Jordan’s Bulls vs. Russell’s Celtics: Dueling Dynasties

Our “Best of the NBA Summer Tour” at Crossover Chronicles takes a brief detour from dueling top-5 lists. We narrow today’s discussion to A or B:

Which NBA dynasty was — and is — better: The 1990s Chicago Bulls of Michael Jordan and Phil Jackson, or the 1960s Boston Celtics of Bill Russell and Red Auerbach?

Both dynasties were going to be mentioned in this piece, regardless of answer, so it’s not as though one person had to take one side and the other writer had to take the opposite side. Would two writers finally agree on something, or would a split verdict emerge?

Read below:

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JOE MANGANIELLO (@thatjoemags)

1990s CHICAGO BULLS

Bill Russell was the starting center on 11 NBA championship teams. It’s an incredible feat — a borderline impossibility in today’s professional sports landscape. Red Auerbach’s Celtics are the standard for how teams should build around a franchise player, and seldom over the past 50 years have other athletes — Tim Duncan, Tom Brady, Derek Jeter — truly reminded us of Russell.

In the same fashion of why I picked Michael Jordan’s best Bulls team over the 1986 Celtics, though, the reason why Jordan’s dynasty supersedes Russell’s is because of, well, Jordan.

"The Michael Jordan Shrug Game." You don't have to explain it or work hard to identify it. People know... just as they know Jordan was never going to lose any of the NBA Finals he played in.

“The Michael Jordan Shrug Game.” You don’t have to explain it or work hard to identify it. People know… just as they knew in the present moment that Jordan was never going to lose any of the NBA Finals he played in.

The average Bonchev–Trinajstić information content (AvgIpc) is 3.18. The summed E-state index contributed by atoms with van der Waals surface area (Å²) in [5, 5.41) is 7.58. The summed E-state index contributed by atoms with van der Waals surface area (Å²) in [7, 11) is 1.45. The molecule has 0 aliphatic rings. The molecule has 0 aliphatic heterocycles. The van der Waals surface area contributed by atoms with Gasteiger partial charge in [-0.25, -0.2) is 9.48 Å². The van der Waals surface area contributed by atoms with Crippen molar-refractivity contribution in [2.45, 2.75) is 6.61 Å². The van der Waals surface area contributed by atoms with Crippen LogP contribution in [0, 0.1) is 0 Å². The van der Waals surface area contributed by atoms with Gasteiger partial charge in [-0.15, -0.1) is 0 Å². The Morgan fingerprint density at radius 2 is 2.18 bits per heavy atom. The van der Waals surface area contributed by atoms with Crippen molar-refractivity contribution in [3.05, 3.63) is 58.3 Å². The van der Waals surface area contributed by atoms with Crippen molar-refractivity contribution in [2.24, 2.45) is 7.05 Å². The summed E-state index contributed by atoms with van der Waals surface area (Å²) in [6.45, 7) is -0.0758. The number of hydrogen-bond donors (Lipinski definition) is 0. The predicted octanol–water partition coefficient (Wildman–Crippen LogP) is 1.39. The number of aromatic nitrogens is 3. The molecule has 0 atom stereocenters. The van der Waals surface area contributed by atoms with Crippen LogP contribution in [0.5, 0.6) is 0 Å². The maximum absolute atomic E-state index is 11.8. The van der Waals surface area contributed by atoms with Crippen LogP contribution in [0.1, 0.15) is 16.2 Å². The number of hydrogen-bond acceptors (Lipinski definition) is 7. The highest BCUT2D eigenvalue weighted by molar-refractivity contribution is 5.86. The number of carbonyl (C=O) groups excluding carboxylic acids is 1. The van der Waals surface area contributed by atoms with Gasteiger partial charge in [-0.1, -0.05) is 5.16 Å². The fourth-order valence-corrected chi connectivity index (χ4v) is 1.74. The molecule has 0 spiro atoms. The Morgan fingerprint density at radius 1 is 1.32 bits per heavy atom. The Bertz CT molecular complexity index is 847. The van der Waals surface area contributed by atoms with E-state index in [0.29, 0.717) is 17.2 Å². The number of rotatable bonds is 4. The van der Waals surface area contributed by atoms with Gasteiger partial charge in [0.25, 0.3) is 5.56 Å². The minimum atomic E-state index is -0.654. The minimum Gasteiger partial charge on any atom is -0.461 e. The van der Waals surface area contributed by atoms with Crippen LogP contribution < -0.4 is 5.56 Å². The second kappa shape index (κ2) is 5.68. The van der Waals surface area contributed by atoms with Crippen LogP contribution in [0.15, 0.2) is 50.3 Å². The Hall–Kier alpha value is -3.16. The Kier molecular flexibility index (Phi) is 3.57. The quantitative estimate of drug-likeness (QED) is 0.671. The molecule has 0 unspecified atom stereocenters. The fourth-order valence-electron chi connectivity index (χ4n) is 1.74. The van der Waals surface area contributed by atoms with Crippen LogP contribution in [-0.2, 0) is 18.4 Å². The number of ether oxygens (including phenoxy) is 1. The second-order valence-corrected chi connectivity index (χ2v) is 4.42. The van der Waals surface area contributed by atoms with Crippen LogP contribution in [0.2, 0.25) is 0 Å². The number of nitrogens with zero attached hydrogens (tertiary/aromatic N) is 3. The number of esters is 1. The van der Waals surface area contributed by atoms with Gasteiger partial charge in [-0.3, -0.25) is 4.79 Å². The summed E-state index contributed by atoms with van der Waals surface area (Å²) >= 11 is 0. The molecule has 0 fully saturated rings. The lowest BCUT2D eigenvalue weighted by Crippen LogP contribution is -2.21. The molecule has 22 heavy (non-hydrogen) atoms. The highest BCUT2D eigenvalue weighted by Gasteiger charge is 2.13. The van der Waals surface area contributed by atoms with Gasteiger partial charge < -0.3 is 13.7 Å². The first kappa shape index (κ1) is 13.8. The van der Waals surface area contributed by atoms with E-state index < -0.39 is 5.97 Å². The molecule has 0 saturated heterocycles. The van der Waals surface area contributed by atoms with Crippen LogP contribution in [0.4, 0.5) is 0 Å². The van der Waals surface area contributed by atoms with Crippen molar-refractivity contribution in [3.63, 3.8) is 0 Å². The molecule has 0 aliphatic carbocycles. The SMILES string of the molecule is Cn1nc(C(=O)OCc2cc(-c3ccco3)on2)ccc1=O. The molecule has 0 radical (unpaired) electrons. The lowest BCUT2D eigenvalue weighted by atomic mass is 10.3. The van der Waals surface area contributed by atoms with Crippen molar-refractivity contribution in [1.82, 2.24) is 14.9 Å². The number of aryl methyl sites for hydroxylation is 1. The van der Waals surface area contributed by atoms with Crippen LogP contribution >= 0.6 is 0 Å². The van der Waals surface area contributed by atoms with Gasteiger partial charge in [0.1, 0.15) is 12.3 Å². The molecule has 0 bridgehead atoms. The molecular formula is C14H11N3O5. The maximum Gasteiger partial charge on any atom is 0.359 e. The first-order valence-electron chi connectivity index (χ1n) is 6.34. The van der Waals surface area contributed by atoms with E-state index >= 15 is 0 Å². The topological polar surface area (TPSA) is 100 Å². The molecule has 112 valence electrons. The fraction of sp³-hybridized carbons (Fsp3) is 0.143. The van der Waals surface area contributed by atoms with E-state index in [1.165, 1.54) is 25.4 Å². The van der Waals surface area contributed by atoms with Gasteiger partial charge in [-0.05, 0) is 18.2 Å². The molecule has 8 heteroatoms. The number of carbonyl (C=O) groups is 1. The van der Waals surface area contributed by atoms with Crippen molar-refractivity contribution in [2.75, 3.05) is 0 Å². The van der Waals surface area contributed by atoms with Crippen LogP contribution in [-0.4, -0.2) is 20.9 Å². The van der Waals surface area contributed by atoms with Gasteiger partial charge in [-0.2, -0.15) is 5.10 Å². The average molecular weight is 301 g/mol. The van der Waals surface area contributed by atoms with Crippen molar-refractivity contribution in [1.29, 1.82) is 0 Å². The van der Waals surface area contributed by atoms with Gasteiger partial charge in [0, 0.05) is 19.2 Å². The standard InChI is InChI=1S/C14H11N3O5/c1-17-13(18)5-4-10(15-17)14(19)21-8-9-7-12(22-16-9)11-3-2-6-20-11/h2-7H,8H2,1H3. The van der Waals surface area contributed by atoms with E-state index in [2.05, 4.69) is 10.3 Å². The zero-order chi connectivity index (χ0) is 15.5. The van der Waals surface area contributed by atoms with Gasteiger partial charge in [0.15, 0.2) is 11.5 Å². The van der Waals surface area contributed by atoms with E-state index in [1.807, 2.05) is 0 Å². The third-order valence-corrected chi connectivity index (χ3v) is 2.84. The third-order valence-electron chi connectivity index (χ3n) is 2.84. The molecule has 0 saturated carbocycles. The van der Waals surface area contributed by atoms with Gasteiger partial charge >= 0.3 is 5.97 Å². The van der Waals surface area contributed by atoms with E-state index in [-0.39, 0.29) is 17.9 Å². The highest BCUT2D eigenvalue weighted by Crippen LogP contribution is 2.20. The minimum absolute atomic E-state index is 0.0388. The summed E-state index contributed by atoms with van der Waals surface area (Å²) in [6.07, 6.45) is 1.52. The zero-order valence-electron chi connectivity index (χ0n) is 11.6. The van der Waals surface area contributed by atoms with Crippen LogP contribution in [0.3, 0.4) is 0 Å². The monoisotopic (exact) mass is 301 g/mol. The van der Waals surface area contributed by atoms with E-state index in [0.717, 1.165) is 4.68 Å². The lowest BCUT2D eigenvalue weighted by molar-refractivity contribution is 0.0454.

Jordan averaged no fewer than 30.7 points per game during his six championship runs, and his career playoff averages were 33.4 points, 6.4 rebounds, 5.7 assists and 2.1 steals. In the 72-win, 1995-’96 season, Jordan shot 40 percent behind the arc. I mean, come on: What were defenses supposed to do with him?

Throw in Phil Jackson and Scottie Pippen, and all of those memorable supporting actors during their six titles, and the Bulls’ dominance isn’t hard to understand… but it is ridiculous, nonetheless. Six titles in eight years in the 1990s is more impressive than 11 championships in the 1950s and ’60s.

It’s unnecessary to mention that the 1990s Bulls were physically superior to the 1960s Celtics — although of course it’s true. If Jordan and Pippen were able to run through a deeper, more athletic league half a dozen times, it’s not much of a stretch to imagine they could win 11 or more rings in Russell’s era. Could Russell’s teams, contrastingly, compete for multiple three-peats in the 1990s? Could they win three in a row even once without being stopped by the deeper field?

Michael Jordan is the greatest because of his mastery of a modern field of competition. No, the 1990s were not the peak of competitive basketball, and it’s arguable the 1980s and 2000s were more challenging chapters in the NBA. But Jordan’s Bulls are the greatest dynasty in American sports because, independent of era, nobody would feel good about betting against Jordan.

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MATT ZEMEK (@mzemek)

1960s BOSTON CELTICS

When choosing between the best and second-best iterations of a given entity – such as an NBA dynasty, the emphasis should fall on the excellence of the better version, because it’s not as though a dynasty embodies inferiority. This is a matter of degrees and measures – small ones – and the act of highlighting the better dynasty will unavoidably unearth something the lesser dynasty can’t quite match.

The fans of the team on the short end of this discussion will get upset – hello, Chicagoans – but they shouldn’t. First of all, one person saying the 1990s Bulls are “only” the second-best dynasty of all time doesn’t make them so. There are plenty of arguments to be made that the Bulls reign supreme. Second, as a result of all the Bulls achieved in the 1990s, they are exceeded in NBA titles by only two organizations, the Celtics and Lakers. Not even the San Antonio Spurs have caught the Bulls on the all-time title list. Chicago fans can allow the enormity of their team’s achievements to speak for itself.

Now, though, here’s why the 1960s Celtics get the nod, and it’s a deceptively simple answer: 1969.

That’s the heart of the argument.